• I’m too busy; I can’t possibly exercise.
  • I have so many parties; I can’t possibly eat healthy.
  • I have to travel, so I can’t possibly (all of the above).

CLOSE ENCOUNTERS

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inq-120409-blogThe other day, while driving around town, I pulled up to some train tracks at the same time as a school bus, which stopped before it crossed the tracks. I vaguely remembered the law about not passing a stopped bus, and I made a quick decision, and stopped too. Then I heard a horn behind me, and looked back to see the face of an irate driver in a truck, just a few feet from my bumper. I was startled out of my early morning trance, glancing back often to make sure he didn’t slam into the back of my car. When we pulled up next to each other at the red light, he glared and mouthed insults, and I gave him a hand signal to let him know what I thought of him.

I don’t lose my temper like that much anymore, and when I do I can feel an adrenaline rush that sometimes lasts for hours, a fight or flight reflex that I’m sure has been encoded in my DNA over millions of years of evolution. However much I would like to lash out in those moments at someone else, I have a secondary response, which is to rise above the momentary lapses of reason. I call this new evolutionary impulse Paulette. Fortunately, she happened to be in the car with me that day.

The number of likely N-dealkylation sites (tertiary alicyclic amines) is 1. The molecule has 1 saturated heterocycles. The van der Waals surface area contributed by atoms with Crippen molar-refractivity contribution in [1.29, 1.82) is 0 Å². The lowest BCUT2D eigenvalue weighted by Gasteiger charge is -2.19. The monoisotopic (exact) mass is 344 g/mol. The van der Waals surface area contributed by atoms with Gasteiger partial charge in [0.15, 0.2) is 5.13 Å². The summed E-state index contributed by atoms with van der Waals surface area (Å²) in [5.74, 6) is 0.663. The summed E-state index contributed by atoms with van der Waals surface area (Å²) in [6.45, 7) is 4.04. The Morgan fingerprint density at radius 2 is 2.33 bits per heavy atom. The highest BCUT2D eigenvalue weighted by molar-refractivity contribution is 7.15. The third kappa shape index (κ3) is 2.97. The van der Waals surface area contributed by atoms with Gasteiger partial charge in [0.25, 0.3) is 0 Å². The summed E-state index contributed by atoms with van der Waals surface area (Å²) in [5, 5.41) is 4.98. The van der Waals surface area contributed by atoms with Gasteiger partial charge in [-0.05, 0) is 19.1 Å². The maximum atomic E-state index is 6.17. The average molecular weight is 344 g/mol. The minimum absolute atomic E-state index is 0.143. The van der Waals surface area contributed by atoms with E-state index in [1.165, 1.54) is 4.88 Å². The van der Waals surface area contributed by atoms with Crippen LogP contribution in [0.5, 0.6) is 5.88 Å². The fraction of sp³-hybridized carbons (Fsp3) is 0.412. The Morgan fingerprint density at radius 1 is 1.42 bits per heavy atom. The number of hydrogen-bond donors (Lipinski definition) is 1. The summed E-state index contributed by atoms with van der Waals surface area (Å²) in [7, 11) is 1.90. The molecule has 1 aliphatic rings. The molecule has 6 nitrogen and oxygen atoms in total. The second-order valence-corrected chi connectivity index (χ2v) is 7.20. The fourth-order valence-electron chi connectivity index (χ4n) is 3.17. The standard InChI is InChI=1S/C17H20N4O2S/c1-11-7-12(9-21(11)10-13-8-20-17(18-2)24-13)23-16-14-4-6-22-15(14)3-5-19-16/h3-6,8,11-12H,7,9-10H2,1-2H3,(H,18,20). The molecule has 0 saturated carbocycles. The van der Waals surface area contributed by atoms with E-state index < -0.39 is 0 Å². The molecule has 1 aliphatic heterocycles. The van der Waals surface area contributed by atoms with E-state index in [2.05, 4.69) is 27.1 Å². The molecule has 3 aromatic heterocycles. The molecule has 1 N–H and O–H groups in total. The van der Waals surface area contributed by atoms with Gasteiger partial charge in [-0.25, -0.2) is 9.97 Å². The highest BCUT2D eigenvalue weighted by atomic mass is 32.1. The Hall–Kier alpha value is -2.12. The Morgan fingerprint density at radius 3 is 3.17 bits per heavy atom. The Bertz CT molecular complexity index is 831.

THINK, ACT, BE – PRACTICES TO BALANCE YOUR LIFE

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um-1201-emailWhen looking to bring more balance into your life, you must first understand what balance means to you. Balance is not static. It’s a dynamic focus. It’s where the different parts of your life are in appropriate proportion and harmony. Balance is not something to be achieved and then forgotten. It changes with the different stages and events of your life.

There are many challenges to living a balanced life. For some it’s working too much, accumulating beyond what you’ll use, not exercising enough, unhealthy eating, not spending enough time with those people who are important to you, and the list goes on and on.

You may say you want more balance, but are you willing to make the changes that are necessary? This question will cause you to think about the balance between what you want in the moment of desire, and what you want in the long term. It will cause you to question what you want, why you want it, and if you need it.